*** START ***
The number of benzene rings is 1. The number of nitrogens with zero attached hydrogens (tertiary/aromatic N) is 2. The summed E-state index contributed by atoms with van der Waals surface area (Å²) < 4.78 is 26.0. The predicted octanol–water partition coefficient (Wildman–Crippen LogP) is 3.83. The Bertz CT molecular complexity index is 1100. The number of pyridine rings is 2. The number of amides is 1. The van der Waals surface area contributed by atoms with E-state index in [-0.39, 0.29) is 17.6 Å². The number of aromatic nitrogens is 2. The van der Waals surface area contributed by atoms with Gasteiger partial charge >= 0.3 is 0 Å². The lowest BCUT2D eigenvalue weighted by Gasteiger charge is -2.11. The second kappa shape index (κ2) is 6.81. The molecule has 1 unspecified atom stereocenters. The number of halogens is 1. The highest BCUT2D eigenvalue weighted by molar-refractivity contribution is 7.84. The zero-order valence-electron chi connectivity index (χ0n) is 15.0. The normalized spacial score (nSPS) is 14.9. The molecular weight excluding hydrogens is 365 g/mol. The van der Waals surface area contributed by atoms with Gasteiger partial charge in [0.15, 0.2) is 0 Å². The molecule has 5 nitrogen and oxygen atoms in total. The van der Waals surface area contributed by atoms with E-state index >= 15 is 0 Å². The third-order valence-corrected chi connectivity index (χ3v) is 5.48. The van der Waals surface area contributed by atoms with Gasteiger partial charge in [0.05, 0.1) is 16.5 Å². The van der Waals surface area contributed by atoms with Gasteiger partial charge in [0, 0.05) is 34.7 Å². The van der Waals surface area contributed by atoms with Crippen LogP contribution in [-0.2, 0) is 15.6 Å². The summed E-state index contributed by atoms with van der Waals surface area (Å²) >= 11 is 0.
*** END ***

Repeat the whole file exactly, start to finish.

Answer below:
The number of benzene rings is 1. The number of nitrogens with zero attached hydrogens (tertiary/aromatic N) is 2. The summed E-state index contributed by atoms with van der Waals surface area (Å²) < 4.78 is 26.0. The predicted octanol–water partition coefficient (Wildman–Crippen LogP) is 3.83. The Bertz CT molecular complexity index is 1100. The number of pyridine rings is 2. The number of amides is 1. The van der Waals surface area contributed by atoms with E-state index in [-0.39, 0.29) is 17.6 Å². The number of aromatic nitrogens is 2. The van der Waals surface area contributed by atoms with Gasteiger partial charge >= 0.3 is 0 Å². The lowest BCUT2D eigenvalue weighted by Gasteiger charge is -2.11. The second kappa shape index (κ2) is 6.81. The molecule has 1 unspecified atom stereocenters. The number of halogens is 1. The highest BCUT2D eigenvalue weighted by molar-refractivity contribution is 7.84. The zero-order valence-electron chi connectivity index (χ0n) is 15.0. The normalized spacial score (nSPS) is 14.9. The molecular weight excluding hydrogens is 365 g/mol. The van der Waals surface area contributed by atoms with Gasteiger partial charge in [0.15, 0.2) is 0 Å². The molecule has 5 nitrogen and oxygen atoms in total. The van der Waals surface area contributed by atoms with E-state index >= 15 is 0 Å². The third-order valence-corrected chi connectivity index (χ3v) is 5.48. The van der Waals surface area contributed by atoms with Gasteiger partial charge in [0.05, 0.1) is 16.5 Å². The van der Waals surface area contributed by atoms with Gasteiger partial charge in [0, 0.05) is 34.7 Å². The van der Waals surface area contributed by atoms with Crippen LogP contribution in [-0.2, 0) is 15.6 Å². The summed E-state index contributed by atoms with van der Waals surface area (Å²) >= 11 is 0.